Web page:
Tretyakov emerges from Leach’s biography as a linchpin of the interwar avant-garde: a masterful mediator, ceaselessly moving and relentlessly productive, connected to everything and everybody. Born in Latvia in 1892, to a Russian father and a German-speaking mother, Sergei (Seryozha) Tretyakov embraced Marxism and the Bolshevik Revolution while living in Japanese-occupied Vladivostok during the Russian Civil War. A founding member of the Far Eastern futurist group known as Creation, he forged the connection between this group and the Moscow futurists that created LEF. Vladimir Mayakovsky, a close friend, had a brief affair with Tretyakov’s sister Natasha, and appeared in a performance of his own play Mystery-Bouffe (1918) dangling from a rope with a young Tanya Tretyakova strapped to his body. Tretyakov also forged connections beyond Soviet borders. In the mid-1920s, he spent 18 months teaching Russian in Beijing, interacting with radical Chinese students and relaying news about China’s own turbulent revolutionary modernity back to Soviet readers. In the early 1930s, he traveled to Berlin to promote the Soviet Union’s achievements to the German left. Walter Benjamin’s famous essay “The Author as Producer” (1934) takes up Tretyakov’s concept of the “operative” writer who does not simply observe but actively participates in the productive life of society. Tretyakov brought his friend Bertolt Brecht to Moscow, and most likely introduced him to Viktor Shklovsky’s concept of artistic estrangement (ostranenie), which Brecht would rework into his famous theory of the theatrical estrangement effect (Verfremdungseffekt). Indeed, Leach traces Tretyakov’s influence in several plays by Brecht, who referred to the Russian writer as “my teacher.”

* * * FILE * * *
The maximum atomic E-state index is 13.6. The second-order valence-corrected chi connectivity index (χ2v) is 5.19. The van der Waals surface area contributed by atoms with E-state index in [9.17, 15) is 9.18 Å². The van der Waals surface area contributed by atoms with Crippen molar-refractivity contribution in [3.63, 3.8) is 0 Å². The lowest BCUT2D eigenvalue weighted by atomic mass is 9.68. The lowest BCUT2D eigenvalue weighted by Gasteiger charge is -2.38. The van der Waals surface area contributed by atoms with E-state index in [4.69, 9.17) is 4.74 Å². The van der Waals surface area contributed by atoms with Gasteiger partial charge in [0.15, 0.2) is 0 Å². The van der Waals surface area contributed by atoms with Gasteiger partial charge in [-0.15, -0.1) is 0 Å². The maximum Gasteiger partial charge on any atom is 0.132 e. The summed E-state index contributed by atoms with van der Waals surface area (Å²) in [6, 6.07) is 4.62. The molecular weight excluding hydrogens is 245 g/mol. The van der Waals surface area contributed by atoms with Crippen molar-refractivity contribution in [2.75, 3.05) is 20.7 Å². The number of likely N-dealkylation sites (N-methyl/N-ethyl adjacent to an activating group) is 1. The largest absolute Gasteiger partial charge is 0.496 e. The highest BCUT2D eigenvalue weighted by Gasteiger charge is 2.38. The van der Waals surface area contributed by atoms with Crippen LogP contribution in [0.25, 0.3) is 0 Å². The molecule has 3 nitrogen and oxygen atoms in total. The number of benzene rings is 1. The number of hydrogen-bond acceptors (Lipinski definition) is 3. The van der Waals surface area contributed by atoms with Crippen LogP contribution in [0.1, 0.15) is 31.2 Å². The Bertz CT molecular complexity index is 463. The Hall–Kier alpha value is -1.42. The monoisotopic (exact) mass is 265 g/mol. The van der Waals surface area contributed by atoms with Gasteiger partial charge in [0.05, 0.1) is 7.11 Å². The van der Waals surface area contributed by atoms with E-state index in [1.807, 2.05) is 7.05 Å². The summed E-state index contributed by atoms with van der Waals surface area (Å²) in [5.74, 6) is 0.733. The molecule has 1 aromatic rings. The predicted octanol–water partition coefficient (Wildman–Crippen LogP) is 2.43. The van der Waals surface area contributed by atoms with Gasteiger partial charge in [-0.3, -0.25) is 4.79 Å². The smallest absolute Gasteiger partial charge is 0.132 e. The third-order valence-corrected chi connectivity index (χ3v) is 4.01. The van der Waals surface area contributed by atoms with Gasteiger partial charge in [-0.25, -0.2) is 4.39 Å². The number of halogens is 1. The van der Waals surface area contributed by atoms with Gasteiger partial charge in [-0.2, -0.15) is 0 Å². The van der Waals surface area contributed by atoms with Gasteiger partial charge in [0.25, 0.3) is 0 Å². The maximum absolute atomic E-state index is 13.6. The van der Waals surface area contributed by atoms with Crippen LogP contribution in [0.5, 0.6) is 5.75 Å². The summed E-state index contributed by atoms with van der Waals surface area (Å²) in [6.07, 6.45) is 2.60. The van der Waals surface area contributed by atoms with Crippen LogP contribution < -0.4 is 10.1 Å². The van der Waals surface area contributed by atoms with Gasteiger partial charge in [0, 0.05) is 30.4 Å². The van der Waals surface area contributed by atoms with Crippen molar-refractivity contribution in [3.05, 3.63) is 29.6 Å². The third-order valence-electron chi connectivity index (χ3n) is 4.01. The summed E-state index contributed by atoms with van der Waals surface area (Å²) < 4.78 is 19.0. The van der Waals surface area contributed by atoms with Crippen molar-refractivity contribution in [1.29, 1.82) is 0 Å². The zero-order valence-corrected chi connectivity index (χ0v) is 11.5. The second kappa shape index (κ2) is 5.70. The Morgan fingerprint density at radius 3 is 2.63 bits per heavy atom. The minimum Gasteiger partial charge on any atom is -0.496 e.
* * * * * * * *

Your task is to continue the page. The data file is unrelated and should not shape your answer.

Yet for all the effervescence and creative energy of the life it describes, Leach’s book is ultimately a tragedy. As the radical experimentalism of the 1920s gives way to the grim and somber 1930s, with their increasingly rigid state control over culture and growing state violence, Tretyakov’s artistic and theoretical output dries up. The chapters leading up to his arrest paint a portrait of an exhausted man, unable to work, overburdened with administrative duties, frequently suffering from migraines, and seeking treatment for nervous exhaustion. When the secret police came for him, they found him in a hospital bed.

These final chapters also tiptoe around vexed questions of knowledge and complicity. Tretyakov was a prominent promoter of the Soviet collectivization of agriculture, spending several months on a collective farm in Southern Russia and writing several books about the experience. One includes the sketch “The Purge,” an approving portrait of the expulsion of rich peasants, or “kulaks,” from the collective farm. In 1930–’31, Tretyakov was in Germany promoting the successes of Soviet collectivization at a time when famine was already taking hold across large swathes of the countryside. Did Tretyakov know? Probably not, Leach claims; he wants to believe that Tretyakov must have had doubts about collectivization. Was he aware of the accelerating pace of arrests from 1935 onward? He must have known what was happening, Leach assumes; he “must have been at least disconcerted.” But did it shake his faith in the Soviet project? Ultimately Leach has no access to his subject’s interior states, beyond his declining health and “increasingly stormy” piano playing.